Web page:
The Nestorian Controversy

Dan Graves, MSL

The Nestorian Controversy

Nestorius was consecrated bishop of Constantinople on this date April 10th, 428. His elevation to this influential position had profound repercussions for the church. A firm opponent of the Arian heresy, he was accused of falling into a contrary error.

Arians taught that Christ was a created being. To refute this and other points, Nestorius argued that the Godhead joined with the human rather as if a man entered a tent or put on clothes. Instead of depicting Christ as one unified person, Nestorius saw him as a conjunction of two natures so distinct as to be different persons who had merged.

Nestorius refused to call Mary the "Mother of God." Her baby was very human, he said. Jesus' human acts and sufferings were of his human nature, not his Godhead. To say Mary was Mother of God was to say God had once been a few hours old. "God is not a baby two or three months old," he argued.

He never denied that Christ was divine. On the contrary, it was to protect Christ's divinity that he argued as he did, lest it be lost in worship of the human child. The divine nature could not be born of a woman. Nestorius' refusal to use the term "theotokus," Mother of God, led to a big argument. He pointed out that the apostles and early church fathers never employed the word. But he could not resolve the issue so as to bring into focus the Jesus we know from scripture who is completely and truly both God and man.

Cyril, the patriarch of Alexandria, condemned Nestorius' works by issuing twelve anathemas against him. Nestorius responded in kind. The two men were harsh individuals and fierce antagonists. There was no chance of reconciliation. Emperor Theodosius II called a council at Ephesus to settle the question. Working quickly, Cyril and his allies deposed Nestorius before his Syrian supporters could reach the council site. Rome backed Cyril's move and Nestorius was stripped of his position and exiled. Theologians who study Nestorius' writings today say that his opinions were misrepresented and probably were not heretical.

Nestorius' followers did not go down without a fight. In regions controlled by Persia they formed their own church. At the beginning, it was a strong body which evangelized as far East as China. Nestorian churches appeared in Arabia, India, Tibet, Malabar, Turkostan and Cyprus. Many exist to this day, especially in Iraq, although the level of spirituality is often low. Some units reunited with the Roman Catholic church around the sixteenth century.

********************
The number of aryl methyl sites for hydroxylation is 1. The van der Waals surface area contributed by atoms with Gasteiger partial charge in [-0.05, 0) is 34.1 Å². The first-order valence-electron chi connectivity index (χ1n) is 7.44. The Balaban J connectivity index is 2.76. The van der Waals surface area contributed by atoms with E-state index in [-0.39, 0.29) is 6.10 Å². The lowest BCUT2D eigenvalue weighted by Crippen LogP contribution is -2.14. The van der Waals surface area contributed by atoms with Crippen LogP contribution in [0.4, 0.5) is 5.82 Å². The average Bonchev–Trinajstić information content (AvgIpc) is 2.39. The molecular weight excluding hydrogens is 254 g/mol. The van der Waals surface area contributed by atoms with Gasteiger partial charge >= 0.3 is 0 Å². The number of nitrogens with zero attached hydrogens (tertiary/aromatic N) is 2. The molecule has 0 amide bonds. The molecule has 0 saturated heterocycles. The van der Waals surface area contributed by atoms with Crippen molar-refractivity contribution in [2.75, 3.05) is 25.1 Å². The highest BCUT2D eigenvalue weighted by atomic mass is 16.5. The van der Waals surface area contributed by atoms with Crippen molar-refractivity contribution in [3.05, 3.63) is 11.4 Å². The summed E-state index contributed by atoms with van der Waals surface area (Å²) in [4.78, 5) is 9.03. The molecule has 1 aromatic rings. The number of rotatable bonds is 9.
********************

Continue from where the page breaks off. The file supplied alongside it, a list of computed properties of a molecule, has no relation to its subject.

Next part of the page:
In part because of the Nestorian controversy, the church created a formula to describe Christ's person at the Council of Chalcedon in 433. The assembled bishops declared Christ was two natures in one person. "We all with one voice confess our Lord Jesus Christ one and the same Son, at once complete in manhood, truly God and truly man, consisting of a reasonable soul and body; of one substance with the Father as regards his Godhead, of one substance with us as regards his manhood, like us in all things, apart from sin..."

Bibliography:

  1. Aland, Kurt. Saints and Sinners; men and ideas in the early church. Philadelphia: Fortress Press, 1970.
  2. Bray, Gerald. Creeds, Councils & Christ. Leicester, England; Downers Grove, Illinois: InterVarsity Press, 1984.
  3. Chapman, John. "Nestorius and Nestorianism" and "Cyril of Alexandria, St." The Catholic Encyclopedia. New York: Robert Appleton, 1914.
  4. Cyril, Bishop of Alexandria. "Anathamas" and "Exposition." Documents of the Christian Church. Selected and Edited by Henry Bettenson. London: Oxford University Press, 1967, 1963.
  5. Eerdman's Handbook to the History of Christianity. Editor Tim Dowley. Berkhamsted, Herts, England: Lion Publishing, 1977.
  6. "Nestorius." The Oxford Dictionary of the Christian Church. Edited by F. L. Cross and E. A. Livingstone. Oxford, 1997.
  7. Prestige, G. L. Fathers and Heretics: six studies in dogmatic faith with prologue and epilogue. London: S.P.C.K., 1958.

Last updated April, 2007.

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